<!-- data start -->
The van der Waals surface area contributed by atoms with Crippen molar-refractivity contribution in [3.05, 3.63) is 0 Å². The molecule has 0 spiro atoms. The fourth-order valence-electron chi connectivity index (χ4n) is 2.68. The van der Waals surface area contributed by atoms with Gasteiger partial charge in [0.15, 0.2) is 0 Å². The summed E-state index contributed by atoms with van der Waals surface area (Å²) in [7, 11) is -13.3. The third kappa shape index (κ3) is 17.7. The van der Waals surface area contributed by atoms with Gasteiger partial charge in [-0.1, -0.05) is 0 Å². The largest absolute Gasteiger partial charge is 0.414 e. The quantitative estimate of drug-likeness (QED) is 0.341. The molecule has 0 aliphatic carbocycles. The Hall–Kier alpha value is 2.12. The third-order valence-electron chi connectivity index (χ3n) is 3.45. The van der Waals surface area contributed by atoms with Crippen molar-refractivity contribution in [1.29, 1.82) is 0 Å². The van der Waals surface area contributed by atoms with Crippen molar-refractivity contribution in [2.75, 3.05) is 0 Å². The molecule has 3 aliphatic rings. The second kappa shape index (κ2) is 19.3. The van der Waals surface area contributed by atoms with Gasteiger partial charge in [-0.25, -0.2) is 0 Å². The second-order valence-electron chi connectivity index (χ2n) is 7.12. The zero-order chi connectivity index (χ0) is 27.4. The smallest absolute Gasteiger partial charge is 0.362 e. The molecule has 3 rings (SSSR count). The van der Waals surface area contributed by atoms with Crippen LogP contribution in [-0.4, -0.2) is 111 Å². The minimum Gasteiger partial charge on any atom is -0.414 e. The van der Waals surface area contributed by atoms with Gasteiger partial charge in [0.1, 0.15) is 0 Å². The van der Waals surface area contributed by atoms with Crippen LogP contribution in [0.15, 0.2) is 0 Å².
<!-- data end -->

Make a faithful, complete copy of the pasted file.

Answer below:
The van der Waals surface area contributed by atoms with Crippen molar-refractivity contribution in [3.05, 3.63) is 0 Å². The molecule has 0 spiro atoms. The fourth-order valence-electron chi connectivity index (χ4n) is 2.68. The van der Waals surface area contributed by atoms with Gasteiger partial charge in [0.15, 0.2) is 0 Å². The summed E-state index contributed by atoms with van der Waals surface area (Å²) in [7, 11) is -13.3. The third kappa shape index (κ3) is 17.7. The van der Waals surface area contributed by atoms with Gasteiger partial charge in [-0.1, -0.05) is 0 Å². The largest absolute Gasteiger partial charge is 0.414 e. The quantitative estimate of drug-likeness (QED) is 0.341. The molecule has 0 aliphatic carbocycles. The Hall–Kier alpha value is 2.12. The third-order valence-electron chi connectivity index (χ3n) is 3.45. The van der Waals surface area contributed by atoms with Crippen molar-refractivity contribution in [1.29, 1.82) is 0 Å². The van der Waals surface area contributed by atoms with Crippen molar-refractivity contribution in [2.75, 3.05) is 0 Å². The molecule has 3 aliphatic rings. The second kappa shape index (κ2) is 19.3. The van der Waals surface area contributed by atoms with Gasteiger partial charge in [-0.25, -0.2) is 0 Å². The second-order valence-electron chi connectivity index (χ2n) is 7.12. The zero-order chi connectivity index (χ0) is 27.4. The smallest absolute Gasteiger partial charge is 0.362 e. The molecule has 3 rings (SSSR count). The van der Waals surface area contributed by atoms with Crippen LogP contribution in [-0.4, -0.2) is 111 Å². The minimum Gasteiger partial charge on any atom is -0.414 e. The van der Waals surface area contributed by atoms with Gasteiger partial charge in [0.1, 0.15) is 0 Å². The van der Waals surface area contributed by atoms with Crippen LogP contribution in [0.15, 0.2) is 0 Å².